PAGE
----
After being controlled solely by the U.S. for 85 years, ownership of the canal and the 553-square mile canal zone around it was finally handed over to Panama on December 31, 1999. This was made possible by the 1977 Torrijos-Carter Treaties, which set the last day of 1999 as the official transfer date after decades of tensions between the U.S. and Panama over canal control. For the first time since 1914, Panama was sovereign over the canal and its operations. However, Panama quickly sold management and operational control of the canal to a private multinational conglomerate based in Hong Kong.

Millions of Gallons of Freshwater Are Used Every Time a Ship Passes Through

Because of the locks that raise ships 85 feet from sea level, every vessel that transits the canal requires millions of gallons of freshwater every time. When a ship passes through the canal system from end to end, over 52 million gallons of freshwater are discharged into the ocean after being used to fill lock chambers and allow ships to be raised or lowered. Multiplied by over 15,000 ships per year, this means the canal utilizes trillions of gallons of freshwater annually just for transiting ships back and forth across the isthmus.

The Canal Was Once Shut Down by Seaweed

In 1986, the Panama Canal unexpectedly ground to a halt after millions of tons of floating seaweed clogged the canal entrance on the Atlantic side. This strange event was caused by unusual water currents pushing vast floating mats of sargassum seaweed into the canal and blocking ship access. Over 100 vessels were forced to wait on both sides. The canal zone was quickly inundated with ashore drifts of the foul-smelling algae as workers struggled to clear the entrance using weed-cutting boats and barriers. The canal was shut down completely for over a week before finally reopening, resulting in millions lost.

A Sunken WWII Battleship Still Lies at the Bottom

Several shipwrecks still lie on the floor of the canal, but none so famous as the USS Oklahoma. This U.S. Navy battleship capsized during the attack on Pearl Harbor in 1941. After being salvaged and towed to the West Coast, the ship was too heavily damaged and outdated to repair, so it was sold for scrap. While being towed through the Panama Canal to the scrapping destination in 1947, the USS Oklahoma unexpectedly rolled over and sank in the canal. Salvage efforts failed completely. So to this day, the rusting hull of the Oklahoma sits forgotten on the canal floor, only 45 feet down from passing ships overhead.

The Canal Was Once Shut Down by a School Bus

Most vessels that transit the Panama Canal are massive ocean-going ships hundreds of feet long. But in 1966, traffic in the canal was brought to a standstill after a humble American school bus broke down and stalled in the channel. The bus was being driven from Alaska to Peru on an educational road trip. Due to its small size compared to commercial ships, the bus had received special approval to cross the canal. But halfway through, the bus sputtered and died, blocking all traffic behind it for hours. Other waiting ships couldn’t bypass the bus in the narrow canal, resulting in huge delays until it was finally towed out of the way.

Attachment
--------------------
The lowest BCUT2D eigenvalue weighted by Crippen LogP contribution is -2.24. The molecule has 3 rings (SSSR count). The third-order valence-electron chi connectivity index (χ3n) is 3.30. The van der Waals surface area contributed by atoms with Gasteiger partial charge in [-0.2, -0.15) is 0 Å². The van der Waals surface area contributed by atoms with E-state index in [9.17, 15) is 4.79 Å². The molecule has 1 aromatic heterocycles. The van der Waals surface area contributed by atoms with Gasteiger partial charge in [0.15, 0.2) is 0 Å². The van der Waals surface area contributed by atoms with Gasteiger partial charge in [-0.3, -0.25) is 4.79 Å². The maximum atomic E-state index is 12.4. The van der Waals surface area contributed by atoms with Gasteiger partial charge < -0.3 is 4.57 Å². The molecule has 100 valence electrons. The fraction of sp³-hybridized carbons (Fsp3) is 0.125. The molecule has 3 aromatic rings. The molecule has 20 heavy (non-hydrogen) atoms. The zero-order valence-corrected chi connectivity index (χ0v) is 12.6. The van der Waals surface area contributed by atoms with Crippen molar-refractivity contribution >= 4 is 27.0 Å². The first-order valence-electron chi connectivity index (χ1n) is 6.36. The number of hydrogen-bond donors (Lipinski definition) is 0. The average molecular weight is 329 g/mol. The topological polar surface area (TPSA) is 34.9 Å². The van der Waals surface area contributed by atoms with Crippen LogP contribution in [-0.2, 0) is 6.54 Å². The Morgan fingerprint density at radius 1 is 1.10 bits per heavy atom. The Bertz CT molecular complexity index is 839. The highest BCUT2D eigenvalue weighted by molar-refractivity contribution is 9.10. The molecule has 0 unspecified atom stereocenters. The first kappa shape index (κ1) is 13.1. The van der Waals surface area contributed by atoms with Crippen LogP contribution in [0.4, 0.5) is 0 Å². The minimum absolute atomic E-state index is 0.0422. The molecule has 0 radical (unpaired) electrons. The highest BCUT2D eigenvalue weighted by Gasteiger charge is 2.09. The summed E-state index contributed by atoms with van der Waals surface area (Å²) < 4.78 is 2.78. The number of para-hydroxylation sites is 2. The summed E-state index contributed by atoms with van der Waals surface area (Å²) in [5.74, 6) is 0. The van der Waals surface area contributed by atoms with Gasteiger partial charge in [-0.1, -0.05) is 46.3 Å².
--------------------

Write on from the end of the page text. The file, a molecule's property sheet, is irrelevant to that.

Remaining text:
Native Wildlife Can Be Spotted in the Canal

Despite being an artificial travel route across an isthmus, the Panama Canal functions as a unique transitory ecosystem between North and South America. animals adapt to life around the canal zone. Observers can spot over 375 bird species native to Panama along the canal, including toucans, parrots and eagles soaring over passing ships. Crocodiles up to 20 feet long also dwell in the canal’s waters. Furthermore, the canal operates as an essential migration corridor. Mammals like ocelots, jaguars and tapirs have been observed swimming across the waterway where it transects their natural ranges. Even harpy eagles have been filmed flying across the canal while clutching prey in their talons.

The Canal Expansion Was One of the Largest Earthmoving Projects in History

To accommodate larger modern container ships, an ambitious multi-billion dollar project to expand the Panama Canal began in 2007, lasting until 2016. The expansion included a new third lane and lock system parallel to the original two lanes. Excavating this new channel required the removal of over 165 million cubic meters of soil and rock – enough to fill 65 pyramids the size of the Great Pyramid of Giza! It is believed to be one of the largest earthmoving endeavors on the planet since the original canal a century prior. Despite delays, controversies and worker deaths, the expanded locks and lane now enable massive new megaships to squeeze through that couldn’t fit previously.

A Unique Swing Bridge Crosses the Canal

At certain points, roads have to cross the canal via bridges. When ships transit the canal, most bridges are raised vertically to provide clearance. But at the small town of Gamboa, travelers on the Pan-American Highway cross the canal on a rare swing bridge instead. This unique bridge operates just like a giant gate, rotating horizontally on a vertical axis to open the roadway when ships pass through the canal below. Traffic is stopped briefly while the entire roadway swivels 90 degrees like a swinging gate. Rarely found outside canals and waterways, this clever design allows constant crossing of the canal when ships aren’t present.

These are just some of the strangest and most intriguing facts about one of the world’s most famous man-made waterways. The Panama Canal has a long, rich, and often surprising history beyond merely being a shortcuts between oceans. From its tumultuous construction, innovative engineering, colorful events and rarely seen wildlife, the canal continues to captivate the imaginations of people around the world even today.